• Download the most recent Imply distribution by going to the following URL: https://imply.io/get-started
  • Refer to the following quickstart for installation help and system requirements: https://docs.imply.io/on-prem/quickstart
  • Modify conf-quickstart/druid/_common/common.runtime.properties with the right directories for segments and logs. If you have plenty of local disk you can keep the default configuration. A good reference is the Imply quickstart documentation: https://docs.imply.io/on-prem/quickstart
  • Start Imply from the Imply directory with the quickstart configuration by typing the following:
    $ sudo bin/supervise -c conf/supervise/quickstart.conf &

Install Kafka

  • Download the most recent Kafka distribution from the following URL:


    Note: The Imply distribution already includes Apache Zookeeper, which Kafka will use when you start it.

  • Start Kafka with the following command from within the Kafka directory:
    $ sudo ./bin/kafka-server-start.sh config/server.properties &
  • Create a Kafka topic using the following command where is replaced with the name you want – such as netflow. From the Kafka installation directory, run:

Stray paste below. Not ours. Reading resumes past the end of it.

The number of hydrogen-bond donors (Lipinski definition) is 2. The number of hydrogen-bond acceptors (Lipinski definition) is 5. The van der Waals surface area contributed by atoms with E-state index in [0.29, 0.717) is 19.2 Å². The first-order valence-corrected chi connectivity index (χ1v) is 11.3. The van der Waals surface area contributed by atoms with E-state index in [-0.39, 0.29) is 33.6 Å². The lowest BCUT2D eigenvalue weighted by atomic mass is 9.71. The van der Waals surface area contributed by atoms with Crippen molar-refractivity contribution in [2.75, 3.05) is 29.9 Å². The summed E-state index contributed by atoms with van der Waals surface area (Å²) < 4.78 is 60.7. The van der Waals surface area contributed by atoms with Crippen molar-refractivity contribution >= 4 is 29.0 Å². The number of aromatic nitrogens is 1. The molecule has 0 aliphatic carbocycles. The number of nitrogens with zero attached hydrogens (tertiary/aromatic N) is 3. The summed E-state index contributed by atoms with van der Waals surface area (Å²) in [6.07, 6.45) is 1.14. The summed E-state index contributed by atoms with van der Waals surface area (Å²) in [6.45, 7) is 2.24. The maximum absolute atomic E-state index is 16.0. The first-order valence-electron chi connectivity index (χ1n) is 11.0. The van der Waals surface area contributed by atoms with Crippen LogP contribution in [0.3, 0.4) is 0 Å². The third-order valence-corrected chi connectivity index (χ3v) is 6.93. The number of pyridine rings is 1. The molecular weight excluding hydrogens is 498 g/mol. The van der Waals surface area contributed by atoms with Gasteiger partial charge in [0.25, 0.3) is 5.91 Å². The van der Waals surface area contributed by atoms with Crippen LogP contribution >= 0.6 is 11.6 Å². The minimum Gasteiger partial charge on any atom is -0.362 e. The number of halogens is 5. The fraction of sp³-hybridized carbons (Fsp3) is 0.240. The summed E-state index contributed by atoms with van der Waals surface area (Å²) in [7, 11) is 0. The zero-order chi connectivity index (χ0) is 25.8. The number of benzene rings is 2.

$ sudo ./bin/kafka-topics.sh --create --zookeeper localhost:2181 --replication-factor 1 --partitions 1 --topic *<topic name>*


    Start nfacctd

  • Nfacctd (included with pmacct) can be started with the configuration above. This will start a process that listens for incoming network flows.
    $ sudo nfacctd -f ./nfacct.conf
  • Start sending network flows to the system you have just set up. Make sure to change your security rules to allow the source IP of the network flow sender and the destination port that you configured on the router.If everything is working properly you should see nfacctd display number of received packets.Note that this does not happen all the time — counters are incremented only when a flow export takes place from the router and this process is based on flow export timers. When you see packets registered, you can check your Kafka consumer by running the following from the Kafka installation directory.:
    $ bin/kafka-console-consumer.sh --bootstrap-server localhost:9092 --topic *<topic name>* --from-beginning

Connect Kafka and Imply

  • Start Imply by opening a browser and either going to localhost:9095 (if browser is being run from your localhost) or . Remember to modify your security rules to allow destination port 9095 from your source IP.
  • Select the Data tab then click +Load Data (upper right), and the following options will be displayed.
  • Select the Apache Kafka option.
  • Fill in the details for the Kafka process including IP:consumer port (typically 9092) and the topic name that you created previously (e.g.
  • Select Sample and continue
  • Select Next for the remaining screens to start loading your network flows into Imply.

    A great way to get hands-on with Druid is through a Free Imply Download or Imply Cloud Trial.